Helped by the brisk exports of semiconductors and computers as well as strong domestic consumption, industrial production in October soared 30.6 percent from a year earlier, according to the National Statistical Office. This was the second highest year-on-year monthly increase in 1999. The high rate of industrial production growth in October also reflected a rebound from last year's low level of production caused by the Chusok holidays.

With the increase in industrial production, the average operating ratio in the

manufacturing sector maintained a high rate of 78.6 percent, up 18.0 percentage points from a year ago.

Other real economic indicators, related with consumption and facility investment, also maintained a sustainable growth rate. Wholesale and retail sales, which reflect consumption trends, grew by 15.7 percent in October from a year earlier. Also due to increased investment in such sectors as telecommunications, information and logistics, facility investments tallied a 51.2 percent increase from the same month of last year.

Domestic machinery orders received, a key barometer of corporate facility investment, was up 24.2 percent in October year-on-year. Domestic construction orders, another leading indicator of investment, also rose 33.9 percent.

Meanwhile, the coincident composite index, a measure of current economic conditions, recorded a relatively low month-to-month increase rate in October, rising only 0.1 percentage points from September. The leading composite index, which forecasts economic performance in the future, also grew by only 0.9 percentage points from a year earlier.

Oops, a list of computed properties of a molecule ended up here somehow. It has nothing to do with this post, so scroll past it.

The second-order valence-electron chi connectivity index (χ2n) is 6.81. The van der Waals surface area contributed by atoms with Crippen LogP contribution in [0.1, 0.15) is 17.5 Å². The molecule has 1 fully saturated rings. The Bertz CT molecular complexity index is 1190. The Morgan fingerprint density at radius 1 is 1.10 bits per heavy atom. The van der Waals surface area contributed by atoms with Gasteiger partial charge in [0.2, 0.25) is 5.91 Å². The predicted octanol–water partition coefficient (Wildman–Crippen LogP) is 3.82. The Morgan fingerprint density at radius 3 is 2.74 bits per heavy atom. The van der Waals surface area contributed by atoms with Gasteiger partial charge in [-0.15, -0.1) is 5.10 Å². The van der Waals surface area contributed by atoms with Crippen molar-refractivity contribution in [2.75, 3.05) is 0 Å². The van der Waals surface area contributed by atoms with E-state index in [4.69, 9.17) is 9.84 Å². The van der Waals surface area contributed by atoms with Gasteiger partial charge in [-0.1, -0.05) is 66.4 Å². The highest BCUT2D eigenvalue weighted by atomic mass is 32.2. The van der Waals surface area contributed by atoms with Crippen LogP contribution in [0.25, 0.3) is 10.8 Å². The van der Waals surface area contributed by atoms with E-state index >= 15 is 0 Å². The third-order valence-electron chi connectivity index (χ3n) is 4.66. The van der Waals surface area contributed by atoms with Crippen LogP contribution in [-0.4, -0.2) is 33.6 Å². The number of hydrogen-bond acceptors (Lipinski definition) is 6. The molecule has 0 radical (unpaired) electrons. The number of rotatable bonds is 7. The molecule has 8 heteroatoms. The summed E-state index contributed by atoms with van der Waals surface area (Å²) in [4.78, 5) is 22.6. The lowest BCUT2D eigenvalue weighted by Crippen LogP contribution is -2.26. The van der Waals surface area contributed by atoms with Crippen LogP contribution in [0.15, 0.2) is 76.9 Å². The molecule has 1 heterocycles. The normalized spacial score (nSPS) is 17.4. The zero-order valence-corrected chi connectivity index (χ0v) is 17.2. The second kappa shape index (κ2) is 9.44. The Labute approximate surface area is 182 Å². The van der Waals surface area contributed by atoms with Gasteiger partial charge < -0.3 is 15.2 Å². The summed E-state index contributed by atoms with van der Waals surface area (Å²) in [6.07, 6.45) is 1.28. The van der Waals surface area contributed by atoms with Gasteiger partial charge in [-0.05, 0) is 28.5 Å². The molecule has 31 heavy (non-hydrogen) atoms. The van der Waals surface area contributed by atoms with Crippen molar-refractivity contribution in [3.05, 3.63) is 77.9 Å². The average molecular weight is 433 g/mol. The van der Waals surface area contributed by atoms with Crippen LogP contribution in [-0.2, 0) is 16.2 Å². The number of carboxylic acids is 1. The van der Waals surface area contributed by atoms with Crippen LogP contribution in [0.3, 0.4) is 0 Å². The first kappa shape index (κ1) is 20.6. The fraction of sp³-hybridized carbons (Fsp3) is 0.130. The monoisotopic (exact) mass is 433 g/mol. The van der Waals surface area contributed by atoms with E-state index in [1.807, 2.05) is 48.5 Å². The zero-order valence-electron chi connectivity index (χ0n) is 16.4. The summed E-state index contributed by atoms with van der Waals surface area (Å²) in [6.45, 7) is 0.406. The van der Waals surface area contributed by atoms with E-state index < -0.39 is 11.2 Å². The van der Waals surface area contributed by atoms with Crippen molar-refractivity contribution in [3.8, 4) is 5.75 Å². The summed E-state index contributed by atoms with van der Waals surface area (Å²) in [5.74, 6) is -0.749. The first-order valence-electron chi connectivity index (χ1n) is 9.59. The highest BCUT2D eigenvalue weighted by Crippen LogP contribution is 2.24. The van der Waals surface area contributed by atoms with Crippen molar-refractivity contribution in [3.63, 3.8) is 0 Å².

Industrial Activity Trends (Units: Year-on-Year, %)

'98 Oct Industrial Production Shipments Inventories Average Operation Ratio Wholesale and Retail Sales Domestic Machinery Orders Received Domestic Construction Orders -9.3 -9.1 -14.7 69.1 -13.2 -25.4 -52.2 Yearly -7.3 -7.1 -17.3 68.1 -12.7 -30.5 -42.5 1st H 17.6 19.3 -16.7 74.1 8.5 27.8 -13.5

'99 3rd Q 26.8 27.7 -9.8 79.5 16.8 22.1 13.4 Sept 18.3 19.9 -9.8 79.0 13.9 9.2 36.5 Oct 30.6 33.2 -5.7 78.6 15.7 24.2 33.9

Received

Economic Recovery Drives Jobless Rate to Drop Eight Straight Months

The unemployment rate in October fell for the eighth consecutive month recording 4.6 percent, a 2.5 percentage point decrease from the same month of last year, according to the National Statistical Office. After hitting a record 8.6 percent in February, the unemployment rate has shown a strong downward trend, registering 8.0 percent in March, 6.2 percent in June and 4.8 percent in September.

The number of unemployed also maintained its strong downward trend in October posting 1.02 million compared with 1.07 million in September.

Compared to the same month of last year, the number of employed workers increased in almost every sector. The number of daily or temporary workers increased around 882 thousand from the same month of last year. On the other hand, the number of regular workers on contracts of more than a year decreased slightly from a year-earlier.

This shows that job security worsened despite a fall in the unemployment rate. But the implications are not all bad as this decrease also indicates a step toward improved labor flexibility.

Employment Trends

'98 Oct
No. of Jobless(thous.) Jobless Rate(%) Labor Participation Rate(%)

'99 Aug 1,241 5.7 60.8 Sept 1,069 4.8 61.6 Oct 1,021 4.6 61.8

1,537 7.1 61.4

Usable Foreign Reserves Hit Record US$ 70 Billion

The nation's usable foreign exchange reserves, which recorded only US$ 3.9 billion at the onset of the economic crisis in late 1997, surpassed a record of US$ 70 billion as of December 3. The remarkable build-up of foreign reserves was attributable to the sustainable current account surplus and increased inflow of foreign direct investment. Domestic banks' repayment of foreign currencies to the central bank also contributed to the rise.

The US$ 70 billion-level usable foreign exchange reserves mean that the nation has fully recovered from the foreign exchange liquidity crisis. In addition, the high level of reserves will enable the country to increase its external transactions and to more effectively cope with adverse effects of cross-border capital flows.
Usable Foreign Exchange Reserves (Unit: US$ bil) '99 End-97 End-98 Mar 8.8 48.5 54.5 Jun 60.4 Oct 66.2 Dec. 3 70.1

Current Account Keeps Surplus

The current account balance of payments in October recorded a US$ 2.1 billion surplus, a US$ 0.7 billion decrease from the same month of the last year. In addition, the year-todate current account surplus registered US$ 21.3 billion.